He explained that there has been a growing interest in the feasibility of bringing small asteroids into near earth orbit for research and their potential resources for the construction of structures in space.
And here is where the value can be added, rather than by sending the minerals and metals back to earth.
“It is not really about bringing it back to earth but about using the ore in space for the growth of outer space facilities,” Sonter told Australian Mining.
“If we see the development of large scale orbital structures – factories, hotels, power stations and the like, then as soon as they begin to be constructed then we would probably use materials from easily accessible asteroids as a resource base.”
Valentine adds that “space has enormous advantages over planetary surfaces for construction of large structures. The full-time solar energy for electricity and thermal process heat is readily at hand and a hard vacuum makes possible processes that are extremely expensive to use on the earth”.
While this is a possibility in the future, it is all a pipedream until methods are set down for accurately identifying asteroids which have the potential to hold valuable minerals.
“It isn’t an issue of technology, it’s more about finding the right targets,” Sonter explained.
With increased investment by NASA and EURONEAR into identifying NEA “the number of potential targets has expanded and the number of small asteroids that have the potential to be brought into near orbit has grown”.
He added that bringing the NEA into earth’s vicinity would be easier and less time consuming than sending astronauts to the asteroids.
But what about mining a little closer to home – the moon perhaps?
Companies such as Naveen Jain’s Moon Express (MoonEx) have already looked into the possibility of lunar mining.
Speaking to FoxNews, Jain said “the moon has never been explored from an entrepreneurial perspective”.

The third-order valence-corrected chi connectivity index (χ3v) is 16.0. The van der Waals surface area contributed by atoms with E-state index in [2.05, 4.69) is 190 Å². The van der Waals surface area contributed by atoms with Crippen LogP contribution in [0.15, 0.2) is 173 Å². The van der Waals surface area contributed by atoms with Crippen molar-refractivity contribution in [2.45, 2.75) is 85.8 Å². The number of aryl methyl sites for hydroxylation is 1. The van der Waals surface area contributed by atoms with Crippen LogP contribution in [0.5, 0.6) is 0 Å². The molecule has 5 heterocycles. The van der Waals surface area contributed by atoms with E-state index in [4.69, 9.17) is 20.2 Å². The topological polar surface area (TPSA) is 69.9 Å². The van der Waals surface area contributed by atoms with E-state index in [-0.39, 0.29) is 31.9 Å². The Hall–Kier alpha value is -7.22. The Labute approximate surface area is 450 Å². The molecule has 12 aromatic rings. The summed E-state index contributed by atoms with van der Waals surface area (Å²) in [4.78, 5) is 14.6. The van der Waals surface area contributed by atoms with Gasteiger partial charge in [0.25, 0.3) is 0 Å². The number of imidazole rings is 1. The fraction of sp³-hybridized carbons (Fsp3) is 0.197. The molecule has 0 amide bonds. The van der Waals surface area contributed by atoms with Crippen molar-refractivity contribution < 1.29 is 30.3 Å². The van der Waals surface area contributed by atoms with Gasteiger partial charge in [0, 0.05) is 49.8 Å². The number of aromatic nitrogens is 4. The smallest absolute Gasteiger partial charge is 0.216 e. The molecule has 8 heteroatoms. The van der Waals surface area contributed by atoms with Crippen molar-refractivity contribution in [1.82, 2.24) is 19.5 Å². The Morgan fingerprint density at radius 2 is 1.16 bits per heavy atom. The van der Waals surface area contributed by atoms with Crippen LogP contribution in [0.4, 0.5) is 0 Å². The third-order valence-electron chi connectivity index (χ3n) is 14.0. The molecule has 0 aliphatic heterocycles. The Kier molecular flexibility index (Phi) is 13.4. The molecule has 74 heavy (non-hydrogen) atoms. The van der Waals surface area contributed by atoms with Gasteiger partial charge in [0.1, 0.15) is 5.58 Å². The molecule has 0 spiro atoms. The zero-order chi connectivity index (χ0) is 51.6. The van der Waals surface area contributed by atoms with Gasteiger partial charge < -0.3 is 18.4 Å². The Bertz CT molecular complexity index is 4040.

The moon is understood to hold more than twenty times the amount of titanium and platinum than anywhere on earth, as well as the extremely rare helium 3.
According to Jain, MoonEx’s recent contract with NASA will allow the company to begin lunar mining operations in the coming years, possibly as soon as 2013.
However, according to Sonter “one-tenth of NEAs are easier to get to than the moon”.
So is it first come first serve, or can countries ‘claim’ vast regions containing unknown quantities of asteroids?
“Perpetual ownership of private of government assets in space or on other bodies is a well defined, documented and practiced aspect of the 1967 Outer Space Treaty,” explained Bob Richards, the CEO of Odyssey Moon, a company focused on commercial lunar exploration and space travel.
Sonter says that while UN laws prohibit any body from claiming these space rocks for a nation, there is “no prohibition on actually digging it up”.
Similar to most mining, the majority would be done by private companies with no intention to make nationalistic claims on the mined land.
Sonter added that the technology used to mine the asteroids would almost certainly be used to deflect any asteroids that were threatening to hit earth.
“What has become plain from the scientific results of Apollo and Mariner and Spacewatch is that the one thing that the human race must learn how to do in space is to defend our planet from catastrophic impacts with near earth objects,” Valetine states in his SSI report.
As juxtaposed as it sounds, mining could be saving the earth.
All these things are available for the taking, the minerals and metals – it’s just getting there.
Which seems light years away from reality.
But to put perspective on it all, humans first flew in 1903 and only 66 years later we stepped on the moon.
How long until we make a more permanent move into space?